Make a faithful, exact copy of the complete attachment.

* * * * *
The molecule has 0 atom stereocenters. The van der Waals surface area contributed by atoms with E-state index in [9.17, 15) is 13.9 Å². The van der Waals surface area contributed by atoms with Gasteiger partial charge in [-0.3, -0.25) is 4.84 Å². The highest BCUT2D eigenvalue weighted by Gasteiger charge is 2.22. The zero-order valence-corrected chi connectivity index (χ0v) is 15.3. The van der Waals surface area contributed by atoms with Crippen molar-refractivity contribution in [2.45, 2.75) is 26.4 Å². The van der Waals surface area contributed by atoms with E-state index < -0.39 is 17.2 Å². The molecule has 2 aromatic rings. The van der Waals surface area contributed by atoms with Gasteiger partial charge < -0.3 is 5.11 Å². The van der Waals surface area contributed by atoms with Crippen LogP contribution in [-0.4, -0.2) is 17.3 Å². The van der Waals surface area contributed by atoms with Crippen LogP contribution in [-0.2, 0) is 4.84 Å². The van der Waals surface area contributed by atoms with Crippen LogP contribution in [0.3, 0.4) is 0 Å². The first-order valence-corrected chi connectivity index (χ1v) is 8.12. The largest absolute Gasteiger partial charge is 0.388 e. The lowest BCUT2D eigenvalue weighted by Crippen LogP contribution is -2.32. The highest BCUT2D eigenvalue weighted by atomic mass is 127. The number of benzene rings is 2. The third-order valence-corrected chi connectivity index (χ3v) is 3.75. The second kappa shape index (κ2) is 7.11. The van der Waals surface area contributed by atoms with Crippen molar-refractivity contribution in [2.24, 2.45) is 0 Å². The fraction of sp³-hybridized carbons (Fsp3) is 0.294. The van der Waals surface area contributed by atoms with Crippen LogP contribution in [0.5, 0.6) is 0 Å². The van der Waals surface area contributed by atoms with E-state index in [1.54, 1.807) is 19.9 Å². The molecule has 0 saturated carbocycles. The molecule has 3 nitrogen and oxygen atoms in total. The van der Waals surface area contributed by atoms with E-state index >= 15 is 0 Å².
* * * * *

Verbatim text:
The molecule has 0 atom stereocenters. The van der Waals surface area contributed by atoms with E-state index in [9.17, 15) is 13.9 Å². The van der Waals surface area contributed by atoms with Gasteiger partial charge in [-0.3, -0.25) is 4.84 Å². The highest BCUT2D eigenvalue weighted by Gasteiger charge is 2.22. The zero-order valence-corrected chi connectivity index (χ0v) is 15.3. The van der Waals surface area contributed by atoms with Crippen molar-refractivity contribution in [2.45, 2.75) is 26.4 Å². The van der Waals surface area contributed by atoms with E-state index < -0.39 is 17.2 Å². The molecule has 2 aromatic rings. The van der Waals surface area contributed by atoms with Gasteiger partial charge < -0.3 is 5.11 Å². The van der Waals surface area contributed by atoms with Crippen LogP contribution in [-0.4, -0.2) is 17.3 Å². The van der Waals surface area contributed by atoms with Crippen LogP contribution in [-0.2, 0) is 4.84 Å². The van der Waals surface area contributed by atoms with Crippen LogP contribution in [0.3, 0.4) is 0 Å². The first-order valence-corrected chi connectivity index (χ1v) is 8.12. The largest absolute Gasteiger partial charge is 0.388 e. The lowest BCUT2D eigenvalue weighted by Crippen LogP contribution is -2.32. The highest BCUT2D eigenvalue weighted by atomic mass is 127. The number of benzene rings is 2. The third-order valence-corrected chi connectivity index (χ3v) is 3.75. The second kappa shape index (κ2) is 7.11. The van der Waals surface area contributed by atoms with Crippen molar-refractivity contribution in [2.24, 2.45) is 0 Å². The fraction of sp³-hybridized carbons (Fsp3) is 0.294. The van der Waals surface area contributed by atoms with Crippen LogP contribution in [0.5, 0.6) is 0 Å². The van der Waals surface area contributed by atoms with E-state index in [1.54, 1.807) is 19.9 Å². The molecule has 0 saturated carbocycles. The molecule has 3 nitrogen and oxygen atoms in total. The van der Waals surface area contributed by atoms with E-state index >= 15 is 0 Å².